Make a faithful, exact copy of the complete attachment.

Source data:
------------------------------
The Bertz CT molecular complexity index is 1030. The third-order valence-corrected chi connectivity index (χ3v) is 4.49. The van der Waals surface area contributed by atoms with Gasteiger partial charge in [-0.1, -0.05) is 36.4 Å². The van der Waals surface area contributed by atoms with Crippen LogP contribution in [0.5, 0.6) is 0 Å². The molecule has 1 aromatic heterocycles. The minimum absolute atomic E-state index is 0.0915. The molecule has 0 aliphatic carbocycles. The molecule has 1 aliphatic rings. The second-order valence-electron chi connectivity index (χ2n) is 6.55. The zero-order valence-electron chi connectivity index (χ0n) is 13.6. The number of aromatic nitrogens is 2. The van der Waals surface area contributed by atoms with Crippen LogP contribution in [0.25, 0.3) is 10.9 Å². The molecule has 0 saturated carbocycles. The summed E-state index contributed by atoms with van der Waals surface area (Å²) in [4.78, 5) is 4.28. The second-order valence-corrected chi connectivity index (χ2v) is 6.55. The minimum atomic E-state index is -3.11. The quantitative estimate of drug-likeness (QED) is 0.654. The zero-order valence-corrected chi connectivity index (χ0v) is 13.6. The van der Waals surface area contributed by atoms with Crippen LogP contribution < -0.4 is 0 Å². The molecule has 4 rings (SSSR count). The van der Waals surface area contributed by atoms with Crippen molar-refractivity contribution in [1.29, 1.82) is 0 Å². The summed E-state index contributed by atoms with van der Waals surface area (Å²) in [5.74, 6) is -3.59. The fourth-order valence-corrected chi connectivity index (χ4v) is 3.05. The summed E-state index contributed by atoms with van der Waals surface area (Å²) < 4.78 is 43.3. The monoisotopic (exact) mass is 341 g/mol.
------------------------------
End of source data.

The Bertz CT molecular complexity index is 1030. The third-order valence-corrected chi connectivity index (χ3v) is 4.49. The van der Waals surface area contributed by atoms with Gasteiger partial charge in [-0.1, -0.05) is 36.4 Å². The van der Waals surface area contributed by atoms with Crippen LogP contribution in [0.5, 0.6) is 0 Å². The molecule has 1 aromatic heterocycles. The minimum absolute atomic E-state index is 0.0915. The molecule has 0 aliphatic carbocycles. The molecule has 1 aliphatic rings. The second-order valence-electron chi connectivity index (χ2n) is 6.55. The zero-order valence-electron chi connectivity index (χ0n) is 13.6. The number of aromatic nitrogens is 2. The van der Waals surface area contributed by atoms with Crippen LogP contribution in [0.25, 0.3) is 10.9 Å². The molecule has 0 saturated carbocycles. The summed E-state index contributed by atoms with van der Waals surface area (Å²) in [4.78, 5) is 4.28. The second-order valence-corrected chi connectivity index (χ2v) is 6.55. The minimum atomic E-state index is -3.11. The quantitative estimate of drug-likeness (QED) is 0.654. The zero-order valence-corrected chi connectivity index (χ0v) is 13.6. The van der Waals surface area contributed by atoms with Crippen LogP contribution < -0.4 is 0 Å². The molecule has 4 rings (SSSR count). The van der Waals surface area contributed by atoms with Crippen molar-refractivity contribution in [1.29, 1.82) is 0 Å². The summed E-state index contributed by atoms with van der Waals surface area (Å²) in [5.74, 6) is -3.59. The fourth-order valence-corrected chi connectivity index (χ4v) is 3.05. The summed E-state index contributed by atoms with van der Waals surface area (Å²) < 4.78 is 43.3. The monoisotopic (exact) mass is 341 g/mol.